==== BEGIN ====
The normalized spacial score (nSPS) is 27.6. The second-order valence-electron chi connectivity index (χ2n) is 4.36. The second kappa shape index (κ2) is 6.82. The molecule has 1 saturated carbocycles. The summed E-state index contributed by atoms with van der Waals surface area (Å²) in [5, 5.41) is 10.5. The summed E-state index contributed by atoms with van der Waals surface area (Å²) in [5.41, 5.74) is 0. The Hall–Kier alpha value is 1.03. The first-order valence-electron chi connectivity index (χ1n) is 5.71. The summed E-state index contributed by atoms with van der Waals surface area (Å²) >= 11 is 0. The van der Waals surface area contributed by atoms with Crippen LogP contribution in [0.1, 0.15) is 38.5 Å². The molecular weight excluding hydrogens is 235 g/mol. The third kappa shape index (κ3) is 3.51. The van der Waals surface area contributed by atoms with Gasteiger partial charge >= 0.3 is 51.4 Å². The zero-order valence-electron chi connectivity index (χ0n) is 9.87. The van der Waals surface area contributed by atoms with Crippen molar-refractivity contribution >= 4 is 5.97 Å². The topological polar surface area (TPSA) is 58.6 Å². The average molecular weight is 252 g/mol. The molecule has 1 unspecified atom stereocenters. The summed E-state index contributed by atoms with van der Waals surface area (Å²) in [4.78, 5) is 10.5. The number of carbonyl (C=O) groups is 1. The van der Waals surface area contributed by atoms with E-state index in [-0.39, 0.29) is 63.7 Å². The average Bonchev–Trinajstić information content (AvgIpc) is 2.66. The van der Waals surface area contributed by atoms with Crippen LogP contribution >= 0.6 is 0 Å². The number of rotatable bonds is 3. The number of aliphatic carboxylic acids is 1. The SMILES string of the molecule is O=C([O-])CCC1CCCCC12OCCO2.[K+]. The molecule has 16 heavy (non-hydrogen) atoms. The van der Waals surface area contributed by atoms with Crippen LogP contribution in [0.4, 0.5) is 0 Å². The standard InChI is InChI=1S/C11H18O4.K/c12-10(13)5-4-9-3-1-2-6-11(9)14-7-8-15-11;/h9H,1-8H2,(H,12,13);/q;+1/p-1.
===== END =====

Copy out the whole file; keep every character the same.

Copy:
The normalized spacial score (nSPS) is 27.6. The second-order valence-electron chi connectivity index (χ2n) is 4.36. The second kappa shape index (κ2) is 6.82. The molecule has 1 saturated carbocycles. The summed E-state index contributed by atoms with van der Waals surface area (Å²) in [5, 5.41) is 10.5. The summed E-state index contributed by atoms with van der Waals surface area (Å²) in [5.41, 5.74) is 0. The Hall–Kier alpha value is 1.03. The first-order valence-electron chi connectivity index (χ1n) is 5.71. The summed E-state index contributed by atoms with van der Waals surface area (Å²) >= 11 is 0. The van der Waals surface area contributed by atoms with Crippen LogP contribution in [0.1, 0.15) is 38.5 Å². The molecular weight excluding hydrogens is 235 g/mol. The third kappa shape index (κ3) is 3.51. The van der Waals surface area contributed by atoms with Gasteiger partial charge >= 0.3 is 51.4 Å². The zero-order valence-electron chi connectivity index (χ0n) is 9.87. The van der Waals surface area contributed by atoms with Crippen molar-refractivity contribution >= 4 is 5.97 Å². The topological polar surface area (TPSA) is 58.6 Å². The average molecular weight is 252 g/mol. The molecule has 1 unspecified atom stereocenters. The summed E-state index contributed by atoms with van der Waals surface area (Å²) in [4.78, 5) is 10.5. The number of carbonyl (C=O) groups is 1. The van der Waals surface area contributed by atoms with E-state index in [-0.39, 0.29) is 63.7 Å². The average Bonchev–Trinajstić information content (AvgIpc) is 2.66. The van der Waals surface area contributed by atoms with Crippen LogP contribution >= 0.6 is 0 Å². The number of rotatable bonds is 3. The number of aliphatic carboxylic acids is 1. The SMILES string of the molecule is O=C([O-])CCC1CCCCC12OCCO2.[K+]. The molecule has 16 heavy (non-hydrogen) atoms. The van der Waals surface area contributed by atoms with Crippen LogP contribution in [0.4, 0.5) is 0 Å². The standard InChI is InChI=1S/C11H18O4.K/c12-10(13)5-4-9-3-1-2-6-11(9)14-7-8-15-11;/h9H,1-8H2,(H,12,13);/q;+1/p-1.